#1467 (permalink)  
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Kungfu P. Good posts, some people cannot see the realities of life. It was not many years ago retirement age was 60 or younger in the posh carriers. Take the extra years of freedom as a bonus, you never know what downers life might throw up as you age.
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Old 28th Mar 2021, 12:01
  #1468 (permalink)  
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So, we agree on the definition of integrity. However, i don't see how it may be applied in this scenario. I fail to see what integrity has to do with whether a pilot over 60 chooses to stay in aviation or not. Fortunately I am not 60, yet. However, one day I will be, and hope to see out my career until 65.

I started flying later in life and am no way near ready to retire, mentally or financially, none of which is due to 'poor' decisions. Your arrogance in assuming that al pilots of a certain age that are not financially secure have made bad decisions is astounding as well as borderline discriminatory.

What other metrics could we apply to the pilot work force to reduce pilot numbers?
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Old 28th Mar 2021, 16:00
  #1469 (permalink)  
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EK changed CRA from 60 to 65 @2007 when shortage of experienced pilots ( not pilot shortage) was evident. With that change all EK pilots had more choices , should the choices be taken away ? Very hard to go back . My guess is when recall of redundant pilots all over the ME happens it will not include slightly older ones. HR departments will drive the recall not fleet ops.
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Old 29th Mar 2021, 03:38
  #1470 (permalink)  
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HR will cherry pick for those who get to return, previous seniority will mean nothing. Unlike the retrenchment exercise which had to be carried out quickly using fairly crude markers to decide who got the chop, in this instance more time is available to review files and prioritise who gets to come back. Younger crew with a decent level of experience and good scores will be at the front of the queue and the airline will simply work back from there.
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Old 29th Mar 2021, 05:06
  #1471 (permalink)  
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Arrogant- So I'm arrogant for expressing an opinion which conflicts with your interests.

Discrimination- That card is very loosely thrown around these days. In this case you're using it to stop me from expressing a commonly felt opinion.

Troll: Somebody who disagrees with the opinions of the previous three posters. We're all anonymous, so that can't be a factor.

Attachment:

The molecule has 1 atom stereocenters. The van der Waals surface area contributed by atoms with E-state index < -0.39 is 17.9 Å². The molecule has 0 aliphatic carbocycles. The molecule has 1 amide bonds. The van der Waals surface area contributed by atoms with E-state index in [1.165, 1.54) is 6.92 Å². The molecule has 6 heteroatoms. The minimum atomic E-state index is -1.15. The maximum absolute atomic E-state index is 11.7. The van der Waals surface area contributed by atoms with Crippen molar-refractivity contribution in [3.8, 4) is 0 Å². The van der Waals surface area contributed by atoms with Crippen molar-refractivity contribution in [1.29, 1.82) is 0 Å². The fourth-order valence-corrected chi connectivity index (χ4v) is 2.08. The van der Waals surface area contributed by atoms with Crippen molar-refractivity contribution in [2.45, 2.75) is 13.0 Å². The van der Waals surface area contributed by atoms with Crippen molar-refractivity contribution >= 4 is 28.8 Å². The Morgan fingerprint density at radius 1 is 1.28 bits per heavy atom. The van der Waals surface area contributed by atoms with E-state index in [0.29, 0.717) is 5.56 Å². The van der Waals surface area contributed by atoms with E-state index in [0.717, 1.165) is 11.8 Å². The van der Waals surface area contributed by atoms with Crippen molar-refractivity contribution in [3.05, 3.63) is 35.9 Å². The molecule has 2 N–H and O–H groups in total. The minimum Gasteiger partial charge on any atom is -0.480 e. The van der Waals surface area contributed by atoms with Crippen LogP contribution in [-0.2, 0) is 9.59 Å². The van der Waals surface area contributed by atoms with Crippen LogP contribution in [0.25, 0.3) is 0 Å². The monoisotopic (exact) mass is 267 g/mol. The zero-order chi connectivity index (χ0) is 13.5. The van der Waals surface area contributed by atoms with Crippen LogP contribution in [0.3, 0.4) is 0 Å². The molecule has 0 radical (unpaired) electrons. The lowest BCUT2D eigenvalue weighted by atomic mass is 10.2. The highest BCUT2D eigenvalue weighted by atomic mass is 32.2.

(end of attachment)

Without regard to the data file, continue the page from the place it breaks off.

I reiterate my views:

1. Under normal circumstances we all have the right to work to age 65. As stated this has been true since 2007 and is not historically the case. 60 - 65 are bonus years (in my opinion)

2. When an Airline needs to downsize it should start with the 60 - 65 group. After that work up the seniority list (again, my opinion)

3. All Pilots should target 60 as the age which they have the financial resources to retire. Due to 2 reasons (i) Passing the medical can be difficult after 60 (ii) changing job after 60 is more difficult. If you have not achieved this then normally it is down to poor decision making.

4. Pilots aged 60 - 65 who have the financial resources to retire but choose to cling to the job (like Trump), watching those 45 year old colleagues, with families and fewer resources, put onto the street do lack integrity. That is more fact than opinion. A lack of integrity doesn't stop guys but it costs them the respect which they would normally expect.

In my opinion under the current COVID circumstances the 60-65 group should gracefully retire.
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Old 29th Mar 2021, 05:57
  #1472 (permalink)  
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The thing with opinions is that they are like @77holes. Everyone has one and nobody else wants to hear it.

you are entitled to your opinions but my opinion could not be more different to yours.
Old 29th Mar 2021, 06:18
  #1473 (permalink)  
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What exactly is the point of this discussion - I believe HR has spoken

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Old 29th Mar 2021, 06:53
  #1474 (permalink)  
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kungfu panda
Cant help but think that your assumption of poor decision making for someone who can't retire at 60 is coming from a place of substantial privilege. I started late to flying and used the first 10 years paying of the debt I incurred in my training. Managed to save a bit in the following years only to have to lose my job due to covid. I now have to support my family on an income a third of what I have before. With 20 years to your magical 60 number I don't have a hope in hell to have enough to retire on comfortably and will no doubt rely on the extra 5 years.